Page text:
First anniversary of the Abidjan Declaration on the eradication of statelessness

Some 22,000 people acquired identity documents in West Africa in past year

Some 22,000 people acquired identity documents in West Africa in past year

West Africa is celebrating today the first anniversary of the Abidjan Declaration on the eradication of statelessness. The Declaration, adopted on 25 February 2015 by the Member States of the Economic Community of West African States (ECOWAS) on the occasion of a ministerial conference organized by the United Nations High Commissioner and ECOWAS, contains 25 commitments. It underlines, among other things, the vital need for the States to ensure that everyone within the region has a recognized nationality.

Around one million people are stateless or at risk of statelessness in West Africa. Lacking identification documents, they have limited access to education, healthcare, employment and land. They are also more exposed to discrimination and abuse because they are not recognized in the eyes of the law.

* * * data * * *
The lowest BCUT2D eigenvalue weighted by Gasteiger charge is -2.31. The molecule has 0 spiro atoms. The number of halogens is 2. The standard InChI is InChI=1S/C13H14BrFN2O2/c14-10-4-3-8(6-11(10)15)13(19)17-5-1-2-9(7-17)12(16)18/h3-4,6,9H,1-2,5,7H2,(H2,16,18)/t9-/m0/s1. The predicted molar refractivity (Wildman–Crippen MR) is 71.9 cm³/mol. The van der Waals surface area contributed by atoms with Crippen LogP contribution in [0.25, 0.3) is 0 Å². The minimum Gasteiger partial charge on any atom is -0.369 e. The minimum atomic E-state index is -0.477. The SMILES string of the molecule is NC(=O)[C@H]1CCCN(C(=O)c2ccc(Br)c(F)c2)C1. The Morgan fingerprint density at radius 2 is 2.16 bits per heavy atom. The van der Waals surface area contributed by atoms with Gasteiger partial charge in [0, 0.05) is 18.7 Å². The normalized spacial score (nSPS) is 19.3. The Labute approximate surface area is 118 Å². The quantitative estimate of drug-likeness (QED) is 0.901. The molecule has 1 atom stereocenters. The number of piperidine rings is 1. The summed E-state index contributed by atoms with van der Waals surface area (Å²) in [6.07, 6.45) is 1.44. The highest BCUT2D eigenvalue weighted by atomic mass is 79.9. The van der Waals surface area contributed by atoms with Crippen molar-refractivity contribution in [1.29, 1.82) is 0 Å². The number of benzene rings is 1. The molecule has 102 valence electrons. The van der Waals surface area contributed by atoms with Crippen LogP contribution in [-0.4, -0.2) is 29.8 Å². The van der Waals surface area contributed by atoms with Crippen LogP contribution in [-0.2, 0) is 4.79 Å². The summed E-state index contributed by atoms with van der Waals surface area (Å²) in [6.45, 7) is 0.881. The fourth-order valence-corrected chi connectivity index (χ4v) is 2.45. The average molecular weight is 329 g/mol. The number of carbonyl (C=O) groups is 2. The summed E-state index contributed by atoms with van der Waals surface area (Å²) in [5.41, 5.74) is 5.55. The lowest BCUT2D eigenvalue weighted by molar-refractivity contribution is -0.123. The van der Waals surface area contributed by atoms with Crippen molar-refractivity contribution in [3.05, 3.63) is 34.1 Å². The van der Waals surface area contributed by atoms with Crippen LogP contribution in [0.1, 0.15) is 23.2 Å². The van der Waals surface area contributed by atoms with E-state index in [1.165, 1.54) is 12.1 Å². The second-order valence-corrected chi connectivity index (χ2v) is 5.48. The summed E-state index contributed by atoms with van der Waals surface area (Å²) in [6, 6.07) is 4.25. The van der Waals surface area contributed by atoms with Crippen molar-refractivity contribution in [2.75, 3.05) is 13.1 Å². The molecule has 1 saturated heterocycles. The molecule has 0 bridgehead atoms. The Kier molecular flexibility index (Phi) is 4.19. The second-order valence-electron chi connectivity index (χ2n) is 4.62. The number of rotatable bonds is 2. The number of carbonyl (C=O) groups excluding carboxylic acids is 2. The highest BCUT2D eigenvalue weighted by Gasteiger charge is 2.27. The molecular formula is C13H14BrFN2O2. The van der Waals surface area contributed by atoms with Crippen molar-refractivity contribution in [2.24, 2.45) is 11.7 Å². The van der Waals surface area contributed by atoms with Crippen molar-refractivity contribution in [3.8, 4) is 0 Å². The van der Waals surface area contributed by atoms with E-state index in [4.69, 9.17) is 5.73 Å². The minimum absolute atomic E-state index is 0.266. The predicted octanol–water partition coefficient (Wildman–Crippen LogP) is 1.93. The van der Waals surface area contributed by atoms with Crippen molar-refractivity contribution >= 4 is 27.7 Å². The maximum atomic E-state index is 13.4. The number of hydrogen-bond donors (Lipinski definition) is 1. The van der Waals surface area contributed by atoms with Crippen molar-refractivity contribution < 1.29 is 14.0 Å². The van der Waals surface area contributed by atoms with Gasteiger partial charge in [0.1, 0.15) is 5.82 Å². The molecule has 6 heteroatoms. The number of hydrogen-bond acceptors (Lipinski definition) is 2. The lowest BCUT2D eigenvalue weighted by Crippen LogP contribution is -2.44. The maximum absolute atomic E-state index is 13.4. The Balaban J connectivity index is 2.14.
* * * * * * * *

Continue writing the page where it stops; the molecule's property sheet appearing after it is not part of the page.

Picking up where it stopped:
"We celebrate the progress made in several countries since the adoption of the Declaration last year, as thousands of people who, until now, did not have a determined nationality, will come out of the shadows. Thanks to the advanced legislative and administrative reforms currently being implemented in several States in West Africa, these men, women and children will finally be able to obtain a legal identity", declared Liz Ahua, Regional Representative of UNHCR for West Africa in Dakar. "The Abidjan Declaration is a pioneered moment in the global fight to eradicate statelessness not only in the region but also worldwide. We hope that it will inspire other countries and regions in the world to change their nationality laws so all can enjoy a proper identity hence exercice their rights".